The goals of DevSecOps are achieved in two ways. One, a cultural shift where teams work together on one platform to create and iterate on creating repeatable solutions with products and tools from multiple vendors, which can be called a software or DevSecOps factory. Two, the use of continuous integration and continuous delivery (CI/CD). CI/CD is a category of software tools that integrate and push code frequently to make sure new versions of an application work. CI/CD allows for code that is created to test and automate all aspects of the pipeline, including security, before code is pushed to production.
Why SOAR is unlike DevSecOps
One might confuse the mechanics of SOAR with that of DevSecOps because security teams using a SOAR tool are, in a very high-minded way, embracing the spirit of DevSecOps, which is to uses a low code approach to automate their work.
But this is where the similarity starts and ends. The three fundamental differences, outlined below, are what really set DevSecOps apart from SOAR.
- SOAR has limited support for open source. SOAR tools rarely integrate with open source tools because by nature they primarily integrate with third-party tools like Cisco, Exabeam, Okta or Splunk. The lack of open-source integration is a huge deterrent for DevOps teams that rely heavily on open-source tools like Git, Ansible and Terraform for their work. This impasse isolates security teams from production and discourages DevOps teams from collaborating.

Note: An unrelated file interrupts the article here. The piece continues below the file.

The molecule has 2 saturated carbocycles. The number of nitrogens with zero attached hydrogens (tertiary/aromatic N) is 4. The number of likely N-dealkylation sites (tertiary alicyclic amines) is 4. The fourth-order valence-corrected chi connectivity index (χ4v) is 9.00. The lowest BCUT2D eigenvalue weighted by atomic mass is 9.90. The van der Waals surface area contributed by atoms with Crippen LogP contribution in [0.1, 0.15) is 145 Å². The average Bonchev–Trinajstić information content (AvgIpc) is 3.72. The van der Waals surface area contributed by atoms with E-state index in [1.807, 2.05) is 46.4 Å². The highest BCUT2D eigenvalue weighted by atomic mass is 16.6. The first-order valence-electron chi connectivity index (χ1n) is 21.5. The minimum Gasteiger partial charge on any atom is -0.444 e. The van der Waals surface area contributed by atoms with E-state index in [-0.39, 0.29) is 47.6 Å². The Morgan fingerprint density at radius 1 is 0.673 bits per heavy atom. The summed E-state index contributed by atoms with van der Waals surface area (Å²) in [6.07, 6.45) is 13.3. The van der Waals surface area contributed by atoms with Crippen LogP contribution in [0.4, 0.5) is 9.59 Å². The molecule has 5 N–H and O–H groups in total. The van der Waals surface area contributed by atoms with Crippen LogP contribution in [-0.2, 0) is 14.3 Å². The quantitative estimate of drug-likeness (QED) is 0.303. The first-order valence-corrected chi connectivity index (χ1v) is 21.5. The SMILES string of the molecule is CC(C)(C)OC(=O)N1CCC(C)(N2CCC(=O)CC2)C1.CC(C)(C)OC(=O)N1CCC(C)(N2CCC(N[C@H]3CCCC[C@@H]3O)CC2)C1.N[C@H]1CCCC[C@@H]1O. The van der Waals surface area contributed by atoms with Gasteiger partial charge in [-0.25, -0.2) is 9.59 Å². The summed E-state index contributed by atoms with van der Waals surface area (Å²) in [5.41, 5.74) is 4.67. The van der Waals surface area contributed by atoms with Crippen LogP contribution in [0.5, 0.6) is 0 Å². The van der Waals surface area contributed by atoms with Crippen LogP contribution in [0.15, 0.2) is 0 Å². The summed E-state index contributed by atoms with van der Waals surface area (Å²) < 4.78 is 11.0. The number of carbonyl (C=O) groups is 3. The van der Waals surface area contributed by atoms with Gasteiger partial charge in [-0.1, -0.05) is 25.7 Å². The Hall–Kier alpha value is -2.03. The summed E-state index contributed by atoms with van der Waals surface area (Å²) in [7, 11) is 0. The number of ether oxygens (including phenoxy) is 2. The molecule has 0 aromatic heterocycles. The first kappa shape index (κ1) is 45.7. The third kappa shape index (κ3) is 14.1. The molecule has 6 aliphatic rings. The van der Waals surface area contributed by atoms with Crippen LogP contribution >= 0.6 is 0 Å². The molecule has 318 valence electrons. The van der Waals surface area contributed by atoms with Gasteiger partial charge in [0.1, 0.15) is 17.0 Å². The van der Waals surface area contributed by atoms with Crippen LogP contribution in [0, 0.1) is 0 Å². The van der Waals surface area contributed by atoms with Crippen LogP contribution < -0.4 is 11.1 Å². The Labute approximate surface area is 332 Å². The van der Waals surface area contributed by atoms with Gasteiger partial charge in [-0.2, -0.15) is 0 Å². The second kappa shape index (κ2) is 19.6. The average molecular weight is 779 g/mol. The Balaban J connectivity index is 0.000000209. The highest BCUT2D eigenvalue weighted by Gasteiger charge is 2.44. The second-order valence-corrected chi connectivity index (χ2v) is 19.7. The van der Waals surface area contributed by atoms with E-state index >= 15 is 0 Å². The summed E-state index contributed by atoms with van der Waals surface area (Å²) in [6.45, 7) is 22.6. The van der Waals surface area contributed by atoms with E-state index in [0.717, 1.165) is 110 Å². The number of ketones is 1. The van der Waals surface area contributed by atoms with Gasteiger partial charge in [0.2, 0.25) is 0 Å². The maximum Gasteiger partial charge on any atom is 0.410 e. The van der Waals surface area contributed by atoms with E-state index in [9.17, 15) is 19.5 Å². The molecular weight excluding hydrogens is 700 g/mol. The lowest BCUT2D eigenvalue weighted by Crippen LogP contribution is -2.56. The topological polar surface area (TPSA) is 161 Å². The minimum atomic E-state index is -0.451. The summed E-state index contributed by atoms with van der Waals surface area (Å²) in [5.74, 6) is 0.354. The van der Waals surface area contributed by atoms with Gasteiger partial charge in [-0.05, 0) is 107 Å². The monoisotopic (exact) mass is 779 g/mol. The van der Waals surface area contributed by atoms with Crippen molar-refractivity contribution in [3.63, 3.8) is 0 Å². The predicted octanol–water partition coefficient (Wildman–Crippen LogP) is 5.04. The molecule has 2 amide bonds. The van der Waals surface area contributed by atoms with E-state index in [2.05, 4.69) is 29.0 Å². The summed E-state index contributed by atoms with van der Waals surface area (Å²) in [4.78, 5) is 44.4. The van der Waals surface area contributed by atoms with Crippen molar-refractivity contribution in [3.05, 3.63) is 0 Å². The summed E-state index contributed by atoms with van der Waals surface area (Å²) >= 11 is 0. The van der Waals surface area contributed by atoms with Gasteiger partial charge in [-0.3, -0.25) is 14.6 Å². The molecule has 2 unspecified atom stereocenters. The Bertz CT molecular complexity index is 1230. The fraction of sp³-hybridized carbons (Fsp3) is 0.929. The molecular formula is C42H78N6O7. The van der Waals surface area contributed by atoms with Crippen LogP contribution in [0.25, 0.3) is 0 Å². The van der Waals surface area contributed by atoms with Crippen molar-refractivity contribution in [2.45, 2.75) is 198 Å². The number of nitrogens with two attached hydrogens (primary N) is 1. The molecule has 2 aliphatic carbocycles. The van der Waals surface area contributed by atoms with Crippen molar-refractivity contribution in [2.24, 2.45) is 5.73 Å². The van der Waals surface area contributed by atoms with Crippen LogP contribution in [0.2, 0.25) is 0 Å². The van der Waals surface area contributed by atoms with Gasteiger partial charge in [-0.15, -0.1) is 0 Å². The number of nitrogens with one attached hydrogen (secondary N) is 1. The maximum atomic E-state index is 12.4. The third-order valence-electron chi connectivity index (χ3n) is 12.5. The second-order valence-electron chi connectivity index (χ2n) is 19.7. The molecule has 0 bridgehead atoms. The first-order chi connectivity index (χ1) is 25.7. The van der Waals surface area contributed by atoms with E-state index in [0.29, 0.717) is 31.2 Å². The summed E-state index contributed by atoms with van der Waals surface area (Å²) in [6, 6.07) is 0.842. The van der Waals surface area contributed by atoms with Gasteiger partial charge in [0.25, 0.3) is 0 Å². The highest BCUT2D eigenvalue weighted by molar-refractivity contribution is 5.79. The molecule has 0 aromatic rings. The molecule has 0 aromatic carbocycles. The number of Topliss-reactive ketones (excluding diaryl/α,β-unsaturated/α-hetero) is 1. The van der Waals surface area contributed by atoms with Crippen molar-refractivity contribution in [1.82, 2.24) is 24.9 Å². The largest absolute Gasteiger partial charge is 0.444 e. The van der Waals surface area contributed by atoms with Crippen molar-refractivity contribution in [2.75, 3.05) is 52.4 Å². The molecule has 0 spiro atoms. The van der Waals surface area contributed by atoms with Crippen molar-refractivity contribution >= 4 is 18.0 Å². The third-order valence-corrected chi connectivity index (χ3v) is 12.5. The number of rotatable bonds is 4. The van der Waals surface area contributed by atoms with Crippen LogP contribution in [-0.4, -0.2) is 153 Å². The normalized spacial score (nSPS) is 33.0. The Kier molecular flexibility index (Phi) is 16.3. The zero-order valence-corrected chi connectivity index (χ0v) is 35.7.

- SOAR does not take an agile approach to deliver automation. When security teams using SOAR tools talk about automation, it is within the context of ingesting data from SIEM, managing that data and then automating incident response workflows. This is different from using CI/CD, as in DevSecOps, which allows developers to integrate their new source code, test it, push it and then deploy it to production frequently.